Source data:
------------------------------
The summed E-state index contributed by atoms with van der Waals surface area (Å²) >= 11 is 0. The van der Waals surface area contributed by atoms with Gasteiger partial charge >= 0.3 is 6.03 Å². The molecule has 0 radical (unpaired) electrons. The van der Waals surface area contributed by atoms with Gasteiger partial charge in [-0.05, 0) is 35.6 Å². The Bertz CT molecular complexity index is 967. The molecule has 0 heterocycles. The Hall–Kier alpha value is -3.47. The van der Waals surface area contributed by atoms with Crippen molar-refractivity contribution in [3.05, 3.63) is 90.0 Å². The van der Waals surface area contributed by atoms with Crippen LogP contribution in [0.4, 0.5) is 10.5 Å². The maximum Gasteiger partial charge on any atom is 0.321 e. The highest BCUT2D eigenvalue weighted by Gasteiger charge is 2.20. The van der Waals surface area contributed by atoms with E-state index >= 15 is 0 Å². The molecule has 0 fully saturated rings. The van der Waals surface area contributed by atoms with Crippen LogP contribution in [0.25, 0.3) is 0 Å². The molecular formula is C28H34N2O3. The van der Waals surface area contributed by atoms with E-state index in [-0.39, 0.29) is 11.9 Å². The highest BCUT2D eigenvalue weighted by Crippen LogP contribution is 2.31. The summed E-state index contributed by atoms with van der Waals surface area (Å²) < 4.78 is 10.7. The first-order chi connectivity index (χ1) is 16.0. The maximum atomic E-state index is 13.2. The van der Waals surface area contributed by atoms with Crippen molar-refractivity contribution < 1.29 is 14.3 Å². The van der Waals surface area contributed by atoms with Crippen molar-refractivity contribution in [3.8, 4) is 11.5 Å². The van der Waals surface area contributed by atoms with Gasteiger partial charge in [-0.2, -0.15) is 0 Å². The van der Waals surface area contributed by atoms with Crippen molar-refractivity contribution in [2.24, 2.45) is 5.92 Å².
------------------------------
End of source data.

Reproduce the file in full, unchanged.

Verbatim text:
The summed E-state index contributed by atoms with van der Waals surface area (Å²) >= 11 is 0. The van der Waals surface area contributed by atoms with Gasteiger partial charge >= 0.3 is 6.03 Å². The molecule has 0 radical (unpaired) electrons. The van der Waals surface area contributed by atoms with Gasteiger partial charge in [-0.05, 0) is 35.6 Å². The Bertz CT molecular complexity index is 967. The molecule has 0 heterocycles. The Hall–Kier alpha value is -3.47. The van der Waals surface area contributed by atoms with Crippen molar-refractivity contribution in [3.05, 3.63) is 90.0 Å². The van der Waals surface area contributed by atoms with Crippen LogP contribution in [0.4, 0.5) is 10.5 Å². The maximum Gasteiger partial charge on any atom is 0.321 e. The highest BCUT2D eigenvalue weighted by Gasteiger charge is 2.20. The van der Waals surface area contributed by atoms with E-state index >= 15 is 0 Å². The molecule has 0 fully saturated rings. The van der Waals surface area contributed by atoms with Crippen LogP contribution in [0.25, 0.3) is 0 Å². The molecular formula is C28H34N2O3. The van der Waals surface area contributed by atoms with E-state index in [-0.39, 0.29) is 11.9 Å². The highest BCUT2D eigenvalue weighted by Crippen LogP contribution is 2.31. The summed E-state index contributed by atoms with van der Waals surface area (Å²) < 4.78 is 10.7. The first-order chi connectivity index (χ1) is 16.0. The maximum atomic E-state index is 13.2. The van der Waals surface area contributed by atoms with Crippen molar-refractivity contribution < 1.29 is 14.3 Å². The van der Waals surface area contributed by atoms with Crippen molar-refractivity contribution in [3.8, 4) is 11.5 Å². The van der Waals surface area contributed by atoms with Gasteiger partial charge in [-0.2, -0.15) is 0 Å². The van der Waals surface area contributed by atoms with Crippen molar-refractivity contribution in [2.24, 2.45) is 5.92 Å².